Implementing a virtual emergency department to avoid unnecessary emergency department presentations

Jaimon T. Kelly, Nicole Mitchell, Katrina L. Campbell, Karen Furlong, Matthew Langley, Sean Clark, Elizabeth Rushbrook, Kim Hansen

Research output: Contribution to journalArticleResearchpeer-review

1 Citation (Scopus)
25 Downloads (Pure)

Abstract

Objective:
EDs are necessary for urgent health concerns; however, many physical ED visits could be better treated in alternate settings. The present study aimed to describe the feasibility, acceptability and effectiveness of a Virtual ED to reduce unnecessary physical ED presentations at a large tertiary health service in Australia.

Methods:
This observational study using the RE-AIM framework (Reach, Efficacy, Adoption, Implementation and Maintenance) evaluated the feasibility of a Virtual ED using routinely collected health service data and process-evaluation to assess intervention fidelity and adherence between April 2020 and 31 March 2022. The primary outcome for the present study was the feasibility of the Virtual ED model of care.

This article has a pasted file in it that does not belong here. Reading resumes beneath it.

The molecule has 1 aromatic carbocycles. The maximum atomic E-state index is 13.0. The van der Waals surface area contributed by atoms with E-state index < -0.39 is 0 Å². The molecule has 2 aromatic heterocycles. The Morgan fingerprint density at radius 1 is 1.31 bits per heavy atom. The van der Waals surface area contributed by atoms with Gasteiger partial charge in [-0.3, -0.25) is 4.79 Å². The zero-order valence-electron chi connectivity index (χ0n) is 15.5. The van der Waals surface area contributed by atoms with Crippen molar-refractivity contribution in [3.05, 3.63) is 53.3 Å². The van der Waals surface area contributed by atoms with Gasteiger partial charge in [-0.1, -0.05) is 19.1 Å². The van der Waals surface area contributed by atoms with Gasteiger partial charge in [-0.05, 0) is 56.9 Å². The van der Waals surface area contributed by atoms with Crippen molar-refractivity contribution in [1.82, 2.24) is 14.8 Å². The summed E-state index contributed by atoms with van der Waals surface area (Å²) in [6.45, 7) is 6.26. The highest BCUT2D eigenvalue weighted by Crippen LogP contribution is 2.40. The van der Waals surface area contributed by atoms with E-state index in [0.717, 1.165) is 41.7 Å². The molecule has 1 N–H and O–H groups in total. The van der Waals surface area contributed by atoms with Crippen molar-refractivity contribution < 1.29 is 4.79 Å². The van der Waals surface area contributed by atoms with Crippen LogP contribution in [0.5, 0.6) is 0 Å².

Results:
The Virtual ED received 2080 direct calls for patients with a mean age of 50.3 years, with 70.4% managed in the Virtual ED alone and 29.6% referred for physical ED presentation. Of the 2080 direct referrals, 95.8% were potentially avoidable ED presentations. Of those referred, 28.3% required an admission. Of calls managed entirely by Virtual ED, 18 (1.2%) unexpectedly required a hospital admission within 48 h. General practitioner respondents rated the Virtual ED service as helpful to very helpful. The service had an average of 212 referrals per month, with a 65.2% average growth rate. The Virtual ED service was considered helpful and clinically appropriate, with a high level of ED avoidance.

Conclusion:
The Virtual ED prevented 70% of community triaged patients from presenting to the physical ED, with good uptake from all referrers, supporting the use of virtual care pathways in emergency care management.
Original languageEnglish
Pages (from-to)125-132
Number of pages8
JournalEMA - Emergency Medicine Australasia
Volume36
Issue number1
DOIs
Publication statusPublished - 1 Feb 2024
Externally publishedYes

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